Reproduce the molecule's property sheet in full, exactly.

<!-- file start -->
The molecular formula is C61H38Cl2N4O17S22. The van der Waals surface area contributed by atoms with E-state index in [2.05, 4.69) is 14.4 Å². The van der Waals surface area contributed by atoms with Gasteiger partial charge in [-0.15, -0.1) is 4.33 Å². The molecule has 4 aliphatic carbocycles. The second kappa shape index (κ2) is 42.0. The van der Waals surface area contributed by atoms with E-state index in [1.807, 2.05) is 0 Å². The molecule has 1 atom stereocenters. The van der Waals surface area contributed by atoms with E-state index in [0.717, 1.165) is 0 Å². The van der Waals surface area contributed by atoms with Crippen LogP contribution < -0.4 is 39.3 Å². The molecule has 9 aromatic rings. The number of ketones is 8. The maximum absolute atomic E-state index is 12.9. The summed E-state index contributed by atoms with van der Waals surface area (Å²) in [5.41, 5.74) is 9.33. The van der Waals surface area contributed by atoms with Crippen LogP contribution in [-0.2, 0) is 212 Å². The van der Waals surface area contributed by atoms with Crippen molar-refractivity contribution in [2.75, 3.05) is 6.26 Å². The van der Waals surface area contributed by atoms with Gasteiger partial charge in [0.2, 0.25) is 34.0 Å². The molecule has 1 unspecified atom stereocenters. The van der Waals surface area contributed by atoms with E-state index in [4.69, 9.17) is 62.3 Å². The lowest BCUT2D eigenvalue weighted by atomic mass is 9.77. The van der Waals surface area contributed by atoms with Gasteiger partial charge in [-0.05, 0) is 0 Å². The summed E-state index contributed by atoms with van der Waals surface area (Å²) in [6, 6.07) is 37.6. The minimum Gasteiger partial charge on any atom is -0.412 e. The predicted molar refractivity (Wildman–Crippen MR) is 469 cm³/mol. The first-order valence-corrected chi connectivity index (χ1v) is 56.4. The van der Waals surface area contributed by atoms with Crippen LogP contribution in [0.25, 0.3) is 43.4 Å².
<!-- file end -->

The molecular formula is C61H38Cl2N4O17S22. The van der Waals surface area contributed by atoms with E-state index in [2.05, 4.69) is 14.4 Å². The van der Waals surface area contributed by atoms with Gasteiger partial charge in [-0.15, -0.1) is 4.33 Å². The molecule has 4 aliphatic carbocycles. The second kappa shape index (κ2) is 42.0. The van der Waals surface area contributed by atoms with E-state index in [1.807, 2.05) is 0 Å². The molecule has 1 atom stereocenters. The van der Waals surface area contributed by atoms with E-state index in [0.717, 1.165) is 0 Å². The van der Waals surface area contributed by atoms with Crippen LogP contribution < -0.4 is 39.3 Å². The molecule has 9 aromatic rings. The number of ketones is 8. The maximum absolute atomic E-state index is 12.9. The summed E-state index contributed by atoms with van der Waals surface area (Å²) in [5.41, 5.74) is 9.33. The van der Waals surface area contributed by atoms with Crippen LogP contribution in [-0.2, 0) is 212 Å². The van der Waals surface area contributed by atoms with Crippen molar-refractivity contribution in [2.75, 3.05) is 6.26 Å². The van der Waals surface area contributed by atoms with Gasteiger partial charge in [0.2, 0.25) is 34.0 Å². The molecule has 1 unspecified atom stereocenters. The van der Waals surface area contributed by atoms with E-state index in [4.69, 9.17) is 62.3 Å². The lowest BCUT2D eigenvalue weighted by atomic mass is 9.77. The van der Waals surface area contributed by atoms with Gasteiger partial charge in [-0.05, 0) is 0 Å². The summed E-state index contributed by atoms with van der Waals surface area (Å²) in [6, 6.07) is 37.6. The minimum Gasteiger partial charge on any atom is -0.412 e. The predicted molar refractivity (Wildman–Crippen MR) is 469 cm³/mol. The first-order valence-corrected chi connectivity index (χ1v) is 56.4. The van der Waals surface area contributed by atoms with Crippen LogP contribution in [0.25, 0.3) is 43.4 Å².